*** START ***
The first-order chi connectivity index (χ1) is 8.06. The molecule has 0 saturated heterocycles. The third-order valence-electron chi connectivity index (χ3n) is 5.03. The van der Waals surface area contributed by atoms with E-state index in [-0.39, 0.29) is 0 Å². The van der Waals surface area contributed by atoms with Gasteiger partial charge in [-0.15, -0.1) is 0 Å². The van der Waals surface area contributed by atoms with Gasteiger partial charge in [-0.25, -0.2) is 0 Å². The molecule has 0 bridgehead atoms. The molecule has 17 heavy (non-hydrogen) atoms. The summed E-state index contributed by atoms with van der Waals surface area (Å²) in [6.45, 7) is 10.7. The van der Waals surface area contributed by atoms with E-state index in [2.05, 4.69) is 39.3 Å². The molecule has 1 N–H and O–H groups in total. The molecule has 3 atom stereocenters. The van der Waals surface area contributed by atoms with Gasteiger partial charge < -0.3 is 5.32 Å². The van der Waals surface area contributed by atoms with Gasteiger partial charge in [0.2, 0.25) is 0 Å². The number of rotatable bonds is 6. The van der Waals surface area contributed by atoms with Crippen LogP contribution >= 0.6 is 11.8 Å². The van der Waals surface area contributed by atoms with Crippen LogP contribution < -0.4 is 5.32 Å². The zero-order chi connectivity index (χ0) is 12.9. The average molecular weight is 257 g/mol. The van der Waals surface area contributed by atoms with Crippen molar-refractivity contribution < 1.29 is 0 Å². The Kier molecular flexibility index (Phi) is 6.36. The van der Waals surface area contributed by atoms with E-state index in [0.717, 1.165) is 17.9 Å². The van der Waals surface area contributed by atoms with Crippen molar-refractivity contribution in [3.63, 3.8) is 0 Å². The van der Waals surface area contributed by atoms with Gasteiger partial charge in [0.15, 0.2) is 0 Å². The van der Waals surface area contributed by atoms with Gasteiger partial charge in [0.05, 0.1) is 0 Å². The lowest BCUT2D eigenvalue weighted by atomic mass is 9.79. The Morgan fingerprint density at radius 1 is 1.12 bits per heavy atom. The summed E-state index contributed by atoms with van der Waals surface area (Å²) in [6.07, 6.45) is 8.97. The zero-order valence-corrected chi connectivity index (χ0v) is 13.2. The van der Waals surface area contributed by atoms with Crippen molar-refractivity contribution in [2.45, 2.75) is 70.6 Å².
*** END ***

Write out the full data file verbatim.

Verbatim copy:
The first-order chi connectivity index (χ1) is 8.06. The molecule has 0 saturated heterocycles. The third-order valence-electron chi connectivity index (χ3n) is 5.03. The van der Waals surface area contributed by atoms with E-state index in [-0.39, 0.29) is 0 Å². The van der Waals surface area contributed by atoms with Gasteiger partial charge in [-0.15, -0.1) is 0 Å². The van der Waals surface area contributed by atoms with Gasteiger partial charge in [-0.25, -0.2) is 0 Å². The molecule has 0 bridgehead atoms. The molecule has 17 heavy (non-hydrogen) atoms. The summed E-state index contributed by atoms with van der Waals surface area (Å²) in [6.45, 7) is 10.7. The van der Waals surface area contributed by atoms with E-state index in [2.05, 4.69) is 39.3 Å². The molecule has 1 N–H and O–H groups in total. The molecule has 3 atom stereocenters. The van der Waals surface area contributed by atoms with Gasteiger partial charge < -0.3 is 5.32 Å². The van der Waals surface area contributed by atoms with Gasteiger partial charge in [0.2, 0.25) is 0 Å². The number of rotatable bonds is 6. The van der Waals surface area contributed by atoms with Crippen LogP contribution >= 0.6 is 11.8 Å². The van der Waals surface area contributed by atoms with Crippen LogP contribution < -0.4 is 5.32 Å². The zero-order chi connectivity index (χ0) is 12.9. The average molecular weight is 257 g/mol. The van der Waals surface area contributed by atoms with Crippen molar-refractivity contribution < 1.29 is 0 Å². The Kier molecular flexibility index (Phi) is 6.36. The van der Waals surface area contributed by atoms with E-state index in [0.717, 1.165) is 17.9 Å². The van der Waals surface area contributed by atoms with Crippen molar-refractivity contribution in [3.63, 3.8) is 0 Å². The van der Waals surface area contributed by atoms with Gasteiger partial charge in [0.15, 0.2) is 0 Å². The van der Waals surface area contributed by atoms with Gasteiger partial charge in [0.05, 0.1) is 0 Å². The lowest BCUT2D eigenvalue weighted by atomic mass is 9.79. The Morgan fingerprint density at radius 1 is 1.12 bits per heavy atom. The summed E-state index contributed by atoms with van der Waals surface area (Å²) in [6.07, 6.45) is 8.97. The zero-order valence-corrected chi connectivity index (χ0v) is 13.2. The van der Waals surface area contributed by atoms with Crippen molar-refractivity contribution in [2.45, 2.75) is 70.6 Å².